to see us in a positive light.    

> 
> I suggest you end your unproductive tirade against corporations or
> against me personally and concentrate on what positive things you want
> to accomplish in the project.  In the end, arguing with me
> accomplishing nothing.  It doesn't really even waste my time much.

There is no tirade, against corporations or you, again you misinterpret to fit 
your own view of the circumstance.    It's no more of an attack than 
suggesting that you are a coffee drinker.  Several people have made comment 
about your conduct on the list and the conduct is mildly sociopathic and I say 
that in the same tone as I say that I am mildly addicted to coffee.  For 
myself and the others who have commented it was simply a matter of making a 
statement in the hope that we may encourage a little self evaluation.    

I have owned several companies, and as I said I'm still on the board of one.
Out of forty+ odd years of my working life, thirty have been in my own 
companies. I was once told it's because I have issues with authority figures.  
To some that may be a problem, but not to me and not to most Entrepreneurs who 
exhibit the same trait.  It can be a bit of a downside, but when it comes to 
fast decision making, it's an upside.
 
If I was hiring someone in certain jobs I would be hunting for someone  with 
Sociopathic tendencies, those tendencies are useful in certain circumstances.  
Not "bad" or "good", just either useful or to be avoided.  If I was hiring 
programmers, I'd be looking for someone a little OCD, "On the Spectrum" is the 
euphimism.  That is not a criticism, it's statement of obvious desirable 
personality trait.  Every pesonality trait also has it's downsides, my job or 
the job of my HR department is to manage those.  

That's all I'm trying to do here right now, we have a sociopathic elephant in 
the room I would just like to get a handle on what motivates it, because no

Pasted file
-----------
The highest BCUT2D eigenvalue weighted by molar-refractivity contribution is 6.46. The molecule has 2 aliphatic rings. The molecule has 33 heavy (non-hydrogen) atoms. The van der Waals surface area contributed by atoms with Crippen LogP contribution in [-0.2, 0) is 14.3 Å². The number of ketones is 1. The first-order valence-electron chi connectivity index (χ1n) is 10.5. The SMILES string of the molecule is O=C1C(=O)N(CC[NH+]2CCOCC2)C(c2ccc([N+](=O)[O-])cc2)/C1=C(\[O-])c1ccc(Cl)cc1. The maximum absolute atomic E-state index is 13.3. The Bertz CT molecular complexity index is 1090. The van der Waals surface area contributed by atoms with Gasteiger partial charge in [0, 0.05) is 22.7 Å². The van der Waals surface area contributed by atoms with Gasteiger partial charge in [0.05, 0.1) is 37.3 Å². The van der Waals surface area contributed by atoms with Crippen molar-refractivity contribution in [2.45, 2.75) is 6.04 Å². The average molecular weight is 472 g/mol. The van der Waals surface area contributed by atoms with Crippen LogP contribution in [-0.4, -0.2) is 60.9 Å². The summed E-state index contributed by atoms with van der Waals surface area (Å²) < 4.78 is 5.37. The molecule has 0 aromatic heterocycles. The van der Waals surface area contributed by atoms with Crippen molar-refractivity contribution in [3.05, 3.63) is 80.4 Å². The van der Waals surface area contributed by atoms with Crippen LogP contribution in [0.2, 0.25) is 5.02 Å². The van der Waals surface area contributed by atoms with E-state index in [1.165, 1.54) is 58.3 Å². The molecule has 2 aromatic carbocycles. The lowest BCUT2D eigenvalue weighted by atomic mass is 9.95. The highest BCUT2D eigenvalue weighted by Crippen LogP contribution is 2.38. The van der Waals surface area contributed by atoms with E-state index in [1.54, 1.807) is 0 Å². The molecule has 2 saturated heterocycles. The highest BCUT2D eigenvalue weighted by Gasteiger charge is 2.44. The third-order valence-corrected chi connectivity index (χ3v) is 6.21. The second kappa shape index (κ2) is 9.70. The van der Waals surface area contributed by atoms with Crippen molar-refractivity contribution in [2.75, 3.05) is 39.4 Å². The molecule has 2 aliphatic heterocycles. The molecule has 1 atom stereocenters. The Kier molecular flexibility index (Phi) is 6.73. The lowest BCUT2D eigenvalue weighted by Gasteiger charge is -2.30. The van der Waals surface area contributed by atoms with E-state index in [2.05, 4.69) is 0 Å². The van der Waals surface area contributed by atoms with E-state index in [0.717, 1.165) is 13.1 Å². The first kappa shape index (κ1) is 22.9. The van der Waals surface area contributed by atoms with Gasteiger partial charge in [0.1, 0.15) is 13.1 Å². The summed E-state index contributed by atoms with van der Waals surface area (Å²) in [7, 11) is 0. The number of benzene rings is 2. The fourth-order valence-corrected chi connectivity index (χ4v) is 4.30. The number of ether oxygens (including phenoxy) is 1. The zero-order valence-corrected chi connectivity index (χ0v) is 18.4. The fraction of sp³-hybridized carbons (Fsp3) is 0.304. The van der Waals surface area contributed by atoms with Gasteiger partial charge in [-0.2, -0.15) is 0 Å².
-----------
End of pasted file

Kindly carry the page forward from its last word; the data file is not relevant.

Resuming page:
matter how we spin it right now the biggest flag flying over the AOO project 
is a blue one, I, as a marketing guy, want to communicate to the Dons of   
this world that this is a positive thing.  I chose to use Ed's announcment as 
a benchmark for IBMs involvement in AOO, as means to that end.  I didn't 
expect dancing in the streets given that there is a strong bias to the GPL in 
NZOSS, but I will admit to hoping for a little better reaction.

(I should add, Don is one of the co-owners of his company, Catalyst, which 
employs around 150 developers across the world contributing to a wide range of 
OSS projects,  Ubuntu, Moodle, Koha and Mahara being the most significant 
beneficiaries and yes they profit from GPL'd OSS, very successfully.  They are 
an excellent model for dedicated OSS companies.  First and foremost ethical 
and dedicated members of all the FOSS communities they support.  You would 
struggle to find a negative word spoken about them in the FOSS community.)

> 
> But again, it might just be that you enjoy this....

You are right of course, it's like any involvement in an OSS project, 
enjoyment is critical. Of course there are grades and for me, this discussion 
comes low on the enjoyment but high on the necessity scale.

You are also correct that I felt that I was probably wasting my time, given 
that I was pretty sure that you would ignore it all in any case, but I'm 
stubborn enough to try anyway.


Cheers
GL



> 
> > Cheers
> > GL
> > 
> >> Regards,
> >> 
> >> -Rob
> >> 
> >> > Cheers
> >> > GL